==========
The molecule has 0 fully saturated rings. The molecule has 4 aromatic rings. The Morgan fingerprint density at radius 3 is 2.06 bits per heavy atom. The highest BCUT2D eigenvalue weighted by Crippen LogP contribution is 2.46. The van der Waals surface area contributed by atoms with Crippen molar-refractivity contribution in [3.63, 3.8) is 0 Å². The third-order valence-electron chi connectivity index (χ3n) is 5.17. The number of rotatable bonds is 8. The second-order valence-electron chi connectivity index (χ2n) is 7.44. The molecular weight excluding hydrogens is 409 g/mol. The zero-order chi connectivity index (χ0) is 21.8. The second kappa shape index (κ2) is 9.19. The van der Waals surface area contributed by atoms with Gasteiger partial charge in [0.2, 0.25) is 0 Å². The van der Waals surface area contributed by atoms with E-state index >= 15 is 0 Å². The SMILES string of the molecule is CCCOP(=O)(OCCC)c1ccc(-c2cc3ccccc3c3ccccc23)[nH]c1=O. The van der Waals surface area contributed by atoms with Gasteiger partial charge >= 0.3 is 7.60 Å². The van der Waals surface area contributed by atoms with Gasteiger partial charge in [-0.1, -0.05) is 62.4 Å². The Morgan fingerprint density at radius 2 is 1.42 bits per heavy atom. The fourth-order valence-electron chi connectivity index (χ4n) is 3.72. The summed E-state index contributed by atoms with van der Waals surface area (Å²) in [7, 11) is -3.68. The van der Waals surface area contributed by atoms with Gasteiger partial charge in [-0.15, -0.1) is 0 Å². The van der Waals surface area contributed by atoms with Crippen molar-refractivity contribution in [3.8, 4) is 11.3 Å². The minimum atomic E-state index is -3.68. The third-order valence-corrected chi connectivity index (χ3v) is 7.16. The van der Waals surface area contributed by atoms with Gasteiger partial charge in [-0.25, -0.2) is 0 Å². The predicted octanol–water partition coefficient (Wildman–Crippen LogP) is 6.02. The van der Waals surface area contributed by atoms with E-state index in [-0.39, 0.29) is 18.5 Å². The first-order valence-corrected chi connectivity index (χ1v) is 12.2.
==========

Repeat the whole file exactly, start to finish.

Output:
The molecule has 0 fully saturated rings. The molecule has 4 aromatic rings. The Morgan fingerprint density at radius 3 is 2.06 bits per heavy atom. The highest BCUT2D eigenvalue weighted by Crippen LogP contribution is 2.46. The van der Waals surface area contributed by atoms with Crippen molar-refractivity contribution in [3.63, 3.8) is 0 Å². The third-order valence-electron chi connectivity index (χ3n) is 5.17. The number of rotatable bonds is 8. The second-order valence-electron chi connectivity index (χ2n) is 7.44. The molecular weight excluding hydrogens is 409 g/mol. The zero-order chi connectivity index (χ0) is 21.8. The second kappa shape index (κ2) is 9.19. The van der Waals surface area contributed by atoms with Gasteiger partial charge in [0.2, 0.25) is 0 Å². The van der Waals surface area contributed by atoms with E-state index >= 15 is 0 Å². The SMILES string of the molecule is CCCOP(=O)(OCCC)c1ccc(-c2cc3ccccc3c3ccccc23)[nH]c1=O. The van der Waals surface area contributed by atoms with Gasteiger partial charge >= 0.3 is 7.60 Å². The van der Waals surface area contributed by atoms with Gasteiger partial charge in [-0.1, -0.05) is 62.4 Å². The Morgan fingerprint density at radius 2 is 1.42 bits per heavy atom. The fourth-order valence-electron chi connectivity index (χ4n) is 3.72. The summed E-state index contributed by atoms with van der Waals surface area (Å²) in [7, 11) is -3.68. The van der Waals surface area contributed by atoms with Gasteiger partial charge in [-0.15, -0.1) is 0 Å². The van der Waals surface area contributed by atoms with Crippen molar-refractivity contribution in [3.8, 4) is 11.3 Å². The minimum atomic E-state index is -3.68. The third-order valence-corrected chi connectivity index (χ3v) is 7.16. The van der Waals surface area contributed by atoms with Gasteiger partial charge in [-0.25, -0.2) is 0 Å². The predicted octanol–water partition coefficient (Wildman–Crippen LogP) is 6.02. The van der Waals surface area contributed by atoms with E-state index in [-0.39, 0.29) is 18.5 Å². The first-order valence-corrected chi connectivity index (χ1v) is 12.2.